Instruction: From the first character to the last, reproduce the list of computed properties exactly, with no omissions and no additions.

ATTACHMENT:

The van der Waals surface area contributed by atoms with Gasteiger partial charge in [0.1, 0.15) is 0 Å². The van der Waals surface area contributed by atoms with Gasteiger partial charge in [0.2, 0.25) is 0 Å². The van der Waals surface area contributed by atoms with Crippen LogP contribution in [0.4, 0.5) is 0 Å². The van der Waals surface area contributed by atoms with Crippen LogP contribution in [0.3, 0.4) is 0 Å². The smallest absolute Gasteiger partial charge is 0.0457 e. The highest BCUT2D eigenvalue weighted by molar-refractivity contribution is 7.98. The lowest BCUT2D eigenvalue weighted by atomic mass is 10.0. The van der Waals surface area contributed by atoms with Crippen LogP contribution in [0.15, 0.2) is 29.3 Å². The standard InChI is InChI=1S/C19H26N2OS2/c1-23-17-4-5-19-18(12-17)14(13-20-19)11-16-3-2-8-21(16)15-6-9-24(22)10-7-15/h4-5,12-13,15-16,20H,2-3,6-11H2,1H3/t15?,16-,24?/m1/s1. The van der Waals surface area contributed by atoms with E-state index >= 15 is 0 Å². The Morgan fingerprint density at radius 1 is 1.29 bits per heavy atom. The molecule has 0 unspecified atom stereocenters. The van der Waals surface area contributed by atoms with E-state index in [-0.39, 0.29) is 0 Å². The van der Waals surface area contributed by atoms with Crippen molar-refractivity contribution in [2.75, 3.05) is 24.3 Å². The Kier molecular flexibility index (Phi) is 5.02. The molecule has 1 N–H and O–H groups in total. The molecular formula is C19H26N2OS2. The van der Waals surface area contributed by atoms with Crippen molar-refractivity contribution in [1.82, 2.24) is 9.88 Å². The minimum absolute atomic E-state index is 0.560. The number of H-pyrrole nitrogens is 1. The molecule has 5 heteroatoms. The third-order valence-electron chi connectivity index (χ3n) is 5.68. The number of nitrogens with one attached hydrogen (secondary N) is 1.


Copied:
The van der Waals surface area contributed by atoms with Gasteiger partial charge in [0.1, 0.15) is 0 Å². The van der Waals surface area contributed by atoms with Gasteiger partial charge in [0.2, 0.25) is 0 Å². The van der Waals surface area contributed by atoms with Crippen LogP contribution in [0.4, 0.5) is 0 Å². The van der Waals surface area contributed by atoms with Crippen LogP contribution in [0.3, 0.4) is 0 Å². The smallest absolute Gasteiger partial charge is 0.0457 e. The highest BCUT2D eigenvalue weighted by molar-refractivity contribution is 7.98. The lowest BCUT2D eigenvalue weighted by atomic mass is 10.0. The van der Waals surface area contributed by atoms with Crippen LogP contribution in [0.15, 0.2) is 29.3 Å². The standard InChI is InChI=1S/C19H26N2OS2/c1-23-17-4-5-19-18(12-17)14(13-20-19)11-16-3-2-8-21(16)15-6-9-24(22)10-7-15/h4-5,12-13,15-16,20H,2-3,6-11H2,1H3/t15?,16-,24?/m1/s1. The van der Waals surface area contributed by atoms with E-state index >= 15 is 0 Å². The Morgan fingerprint density at radius 1 is 1.29 bits per heavy atom. The molecule has 0 unspecified atom stereocenters. The van der Waals surface area contributed by atoms with E-state index in [-0.39, 0.29) is 0 Å². The van der Waals surface area contributed by atoms with Crippen molar-refractivity contribution in [2.75, 3.05) is 24.3 Å². The Kier molecular flexibility index (Phi) is 5.02. The molecule has 1 N–H and O–H groups in total. The molecular formula is C19H26N2OS2. The van der Waals surface area contributed by atoms with Crippen molar-refractivity contribution in [1.82, 2.24) is 9.88 Å². The minimum absolute atomic E-state index is 0.560. The number of H-pyrrole nitrogens is 1. The molecule has 5 heteroatoms. The third-order valence-electron chi connectivity index (χ3n) is 5.68. The number of nitrogens with one attached hydrogen (secondary N) is 1.